Though Stern was just above and beyond for me in every way possible, the thing that really set it apart was the level of collaboration I saw from last year’s MBA 1s and 2s. I felt immediately welcome in the Stern community, and they proved it to me by treating me as a peer before I had even submitted my application. The amount of support and encouragement I received throughout this explorative period was unmatched by any other program.

What do you think is your most valuable or differentiating contribution to the Class of 2019? Since I’ve been on campus for a couple weeks now, I’m finding there are a few places where I think I can add the most value to my class. As with most business schools, I think there’s a lot of good work being done in the diversity and inclusion space, but we’re not quite there just yet. I’d like to work with my fellow Sternies on some new ideas that bring all voices into the conversation, including those within the majority.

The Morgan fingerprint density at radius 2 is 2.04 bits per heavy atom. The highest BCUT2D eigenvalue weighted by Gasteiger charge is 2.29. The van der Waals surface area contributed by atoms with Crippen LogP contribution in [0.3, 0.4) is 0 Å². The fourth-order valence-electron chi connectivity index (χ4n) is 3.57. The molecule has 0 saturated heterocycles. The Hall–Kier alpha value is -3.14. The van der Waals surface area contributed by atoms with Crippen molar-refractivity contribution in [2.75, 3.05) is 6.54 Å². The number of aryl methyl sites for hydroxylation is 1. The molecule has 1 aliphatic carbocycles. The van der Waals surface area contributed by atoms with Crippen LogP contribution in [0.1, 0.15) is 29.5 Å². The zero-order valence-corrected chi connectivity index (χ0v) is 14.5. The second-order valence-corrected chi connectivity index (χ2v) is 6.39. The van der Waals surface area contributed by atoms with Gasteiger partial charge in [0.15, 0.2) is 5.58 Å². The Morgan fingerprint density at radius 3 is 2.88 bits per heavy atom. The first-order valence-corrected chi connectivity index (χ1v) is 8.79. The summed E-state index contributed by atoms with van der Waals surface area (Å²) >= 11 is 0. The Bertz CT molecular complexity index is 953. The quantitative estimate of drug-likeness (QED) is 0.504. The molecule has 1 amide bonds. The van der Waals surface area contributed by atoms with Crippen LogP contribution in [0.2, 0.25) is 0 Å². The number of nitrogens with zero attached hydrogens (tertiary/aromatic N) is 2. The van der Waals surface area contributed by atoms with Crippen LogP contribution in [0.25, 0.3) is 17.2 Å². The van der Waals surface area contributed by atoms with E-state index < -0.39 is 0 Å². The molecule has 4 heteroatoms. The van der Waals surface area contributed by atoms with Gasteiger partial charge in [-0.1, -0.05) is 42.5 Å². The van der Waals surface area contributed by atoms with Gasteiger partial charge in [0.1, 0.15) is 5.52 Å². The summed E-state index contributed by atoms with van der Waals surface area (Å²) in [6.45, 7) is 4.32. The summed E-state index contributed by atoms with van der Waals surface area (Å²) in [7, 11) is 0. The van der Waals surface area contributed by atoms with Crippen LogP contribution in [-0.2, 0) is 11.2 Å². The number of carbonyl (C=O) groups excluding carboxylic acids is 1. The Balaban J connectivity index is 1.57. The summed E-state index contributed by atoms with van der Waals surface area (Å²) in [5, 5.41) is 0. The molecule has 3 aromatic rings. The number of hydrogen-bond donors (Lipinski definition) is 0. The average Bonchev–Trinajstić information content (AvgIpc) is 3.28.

Fun fact that didn’t get included on your application? I taught myself Japanese in high school. In college, I was fortunate enough to study abroad in Tokyo (and even climb Mt Fuji!). More importantly, it taught me how to challenge myself and step outside of my comfort zone. Now, it’s something I seek to do.

Post-MBA career interests? I’ll be recruiting for technology with a focus on product management and business development.

Advice to current prospective applicants:
 –One thing you would absolutely do again as part of your application process? First thing would be to take your time. I probably did each step (GMAT, investigation, applications, interviewing) in very distinct times. Focusing on one aspect at a time allowed me to still perform at work and carve out some time to have fun as well.